Finally, with an automated, full-featured garbage collector, you then have to think even more abstractly, to the point where nobody is likely to get it right all the time. Have you ever seen a Java application suddenly slow down in mid-operation for no apparent reason? Yeah, I see that semi-regularly too. If you don’t know enough about how the garbage collector works (and plan around that painstakingly), you could very well see your application slow to a crawl when the garbage collector is running. That can be deadly for certain types of software, of course, which is why garbage collected languages are not typically used for those types of software. There are even rarer — but typically more difficult to reason through — edge cases than with reference counting where things may not be deallocated properly, and may lead to bugs. Getting memory management right with a garbage collector is more difficult to achieve with any certainty than the difficulties of no memory management and of reference counting put together. You can get it “good enough” to think you got it right pretty easily, though (if you don’t know anything about memory management other than “the garbage collector does it for me”).

This is why learning to work without an automated memory management safety net is important, in my opinion. This is also why, sometimes, reference counting is the best way to go: it’s almost as automated as a garbage collector, and almost as conceptually simple as doing the memory management yourself.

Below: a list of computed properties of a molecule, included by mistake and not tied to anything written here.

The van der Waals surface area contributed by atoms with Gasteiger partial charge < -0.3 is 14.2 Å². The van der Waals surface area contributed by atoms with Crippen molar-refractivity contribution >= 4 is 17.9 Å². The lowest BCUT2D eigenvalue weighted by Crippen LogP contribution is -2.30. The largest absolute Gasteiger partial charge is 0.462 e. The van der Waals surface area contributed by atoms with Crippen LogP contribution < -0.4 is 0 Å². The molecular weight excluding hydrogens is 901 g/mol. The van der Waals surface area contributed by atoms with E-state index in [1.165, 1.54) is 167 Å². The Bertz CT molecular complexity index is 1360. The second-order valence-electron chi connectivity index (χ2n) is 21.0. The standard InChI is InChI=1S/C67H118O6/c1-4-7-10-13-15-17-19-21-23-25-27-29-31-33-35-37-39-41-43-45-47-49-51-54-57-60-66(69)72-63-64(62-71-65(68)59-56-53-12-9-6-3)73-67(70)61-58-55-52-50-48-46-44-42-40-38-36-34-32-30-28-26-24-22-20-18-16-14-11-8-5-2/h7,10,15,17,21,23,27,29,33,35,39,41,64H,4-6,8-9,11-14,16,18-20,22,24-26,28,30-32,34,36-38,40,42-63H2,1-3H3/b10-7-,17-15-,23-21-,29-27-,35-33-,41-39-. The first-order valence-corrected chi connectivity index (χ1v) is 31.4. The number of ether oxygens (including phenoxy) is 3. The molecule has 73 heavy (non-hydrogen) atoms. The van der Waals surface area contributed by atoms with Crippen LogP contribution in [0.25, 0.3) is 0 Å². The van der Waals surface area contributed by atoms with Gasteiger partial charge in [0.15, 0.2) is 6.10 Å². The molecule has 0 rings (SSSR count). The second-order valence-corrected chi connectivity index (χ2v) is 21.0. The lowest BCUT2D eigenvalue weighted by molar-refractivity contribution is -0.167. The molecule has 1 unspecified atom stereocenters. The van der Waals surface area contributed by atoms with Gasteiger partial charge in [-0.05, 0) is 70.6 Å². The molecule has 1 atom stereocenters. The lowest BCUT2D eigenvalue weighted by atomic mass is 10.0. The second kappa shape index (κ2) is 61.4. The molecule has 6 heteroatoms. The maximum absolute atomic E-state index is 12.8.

In short, sometimes garbage collection is the best way to go, but it is not an excuse to just ignore memory management and figure it’s being done for you. It is being done for you, of course, but it’s probably not being done right unless you manage the memory management as well. You need to know about memory management to really get the full benefits of automated memory management.

This, of course, is why I so lament the fact that I don’t know more about memory management than I do. I know enough to deal effectively with Perl’s reference counting, and use it to best effect. I don’t, however, know it well enough to manage Ruby’s garbage collection as well as I’d like. I’m sure I’ll feel a lot better about the whole thing when I get around to (re)learning C to a level of some competency some time in the next couple of years.